Vin frowned, big blue eyes staring into the man's face. "Y' can't be brave an' scared at th' same time, Dad."

"Sure you can," Larabee replied. "Most people are only brave because they're scared."

"Dad, that don't make sense."

The blond chuckled at the expression of disbelief on the little face. "I guess it does sound pretty funny, doesn't it?" When the little boy nodded, he said, "I'm not sure if I can explain it very well, but I'll try."


"If everything is okay… when there's nothing scary going on… you don't have to be brave. It's only when there's something scary going on that you have to be brave, because otherwise you can't get through it." When the little boy shot him a puzzled look, he sighed. "Not explaining it very well, huh? Okay, let's see… all right, let's try it this way. Can you tell me something that was scary when you lived in the warehouse?"

Vin's head dropped, his eyes focusing on the rock they leaned against. "Do I have to?"

Rubbing a hand over the thin little back, Chris said softly, "It's hard to talk about that time, isn't it Buddy?"

Nodding, the little blond said, "When I think 'bout it, it makes me have feel bad thoughts, and sometimes it makes me have bad dreams."

Gently kissing the top of the little boy's head, Larabee said, "Okay, then let's think about another time. How about when you, JD, Joey and Freddy got lost at the museum?"

Leaning back Vin said, "'Kay."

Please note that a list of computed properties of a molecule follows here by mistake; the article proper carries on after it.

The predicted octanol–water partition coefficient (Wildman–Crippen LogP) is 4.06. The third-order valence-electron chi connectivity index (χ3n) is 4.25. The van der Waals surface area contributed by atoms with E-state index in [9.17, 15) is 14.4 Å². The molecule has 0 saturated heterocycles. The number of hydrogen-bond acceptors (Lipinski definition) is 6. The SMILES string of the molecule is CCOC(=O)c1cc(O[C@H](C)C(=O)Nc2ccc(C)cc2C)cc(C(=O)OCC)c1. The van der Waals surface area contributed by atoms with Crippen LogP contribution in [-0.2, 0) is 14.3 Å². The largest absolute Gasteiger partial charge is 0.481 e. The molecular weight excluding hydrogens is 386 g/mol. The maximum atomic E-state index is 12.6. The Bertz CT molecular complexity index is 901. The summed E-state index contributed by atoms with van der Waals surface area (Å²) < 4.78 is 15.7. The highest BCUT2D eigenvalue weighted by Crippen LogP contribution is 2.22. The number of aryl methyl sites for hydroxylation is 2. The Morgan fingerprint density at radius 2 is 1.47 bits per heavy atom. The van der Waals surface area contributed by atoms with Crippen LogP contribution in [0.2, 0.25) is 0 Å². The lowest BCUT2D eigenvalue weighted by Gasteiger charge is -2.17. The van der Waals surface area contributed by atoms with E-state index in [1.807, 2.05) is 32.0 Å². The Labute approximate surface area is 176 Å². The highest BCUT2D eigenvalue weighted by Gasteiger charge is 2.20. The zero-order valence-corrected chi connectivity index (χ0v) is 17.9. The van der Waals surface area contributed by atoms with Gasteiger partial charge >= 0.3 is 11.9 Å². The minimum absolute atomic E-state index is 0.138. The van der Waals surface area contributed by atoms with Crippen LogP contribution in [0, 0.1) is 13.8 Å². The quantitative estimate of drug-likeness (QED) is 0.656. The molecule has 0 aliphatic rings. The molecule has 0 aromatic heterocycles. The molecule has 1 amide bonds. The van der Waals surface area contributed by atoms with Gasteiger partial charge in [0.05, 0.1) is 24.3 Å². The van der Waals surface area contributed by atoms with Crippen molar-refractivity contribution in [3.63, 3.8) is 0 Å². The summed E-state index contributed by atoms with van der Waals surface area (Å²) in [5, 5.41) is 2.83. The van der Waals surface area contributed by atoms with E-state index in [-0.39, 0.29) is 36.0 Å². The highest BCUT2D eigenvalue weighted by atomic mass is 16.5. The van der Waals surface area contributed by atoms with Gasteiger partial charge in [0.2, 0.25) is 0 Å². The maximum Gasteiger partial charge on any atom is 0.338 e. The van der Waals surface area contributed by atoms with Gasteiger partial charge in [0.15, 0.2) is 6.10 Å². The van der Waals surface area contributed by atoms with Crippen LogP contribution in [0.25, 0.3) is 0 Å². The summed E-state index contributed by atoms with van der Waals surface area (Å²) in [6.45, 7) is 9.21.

"Were you scared?"

"Yeah… some. I mean I thought we'd find someone to help us 'ventu'lly, but it was scary. 'Specially 'cause Joey was in th' wheelchair an' 'cause Freddy kept runnin' off and stuff."

"And you felt responsible for them, didn't you?"

Vin shrugged. "I just didn't want nobody to get hurt or nothin'."

"So you took charge?"

Frowning, the little blond said, "I guess. I mean Freddy didn't listen very good, and it took us a long time to find Mrs. R."

"But you tried, right?"


"And you were scared?"


"But you did it anyway?"


"Then you were brave." Chris said with certainty.

The little blond ran the comment around in his mind for a moment. Then he looked up and smiled. But as he wrapped his arms around his foster father and gave him a hug, all he said, was "Okay."

As Vin finished relating the exchange, Will said, "So, how are you feeling about everyone saying you were brave now?"

"Well, I guess I understand how come they say it, 'cause Chris 'splained that you have to be scared 'fore you can be brave."

"Do you think you were brave then?"

With a shuddering sigh, the little blond said, "Yeah, 'cause I was awful scared then."

"I'm sure you were, Buddy, and I hope you understand that being scared was normal. Any little boy would have been scared in your place."

"And girls?"

Smiling, Lowery said, "Yes, girls, too." He paused and then said, "Now, how about your other assignment?"

Vin slid out of the chair and pulled a piece of paper out of his pocket. He opened it up and smoothed it out before offering it to the therapist. "It took a long time t' write it. Me an' Dad worked on it for three nights."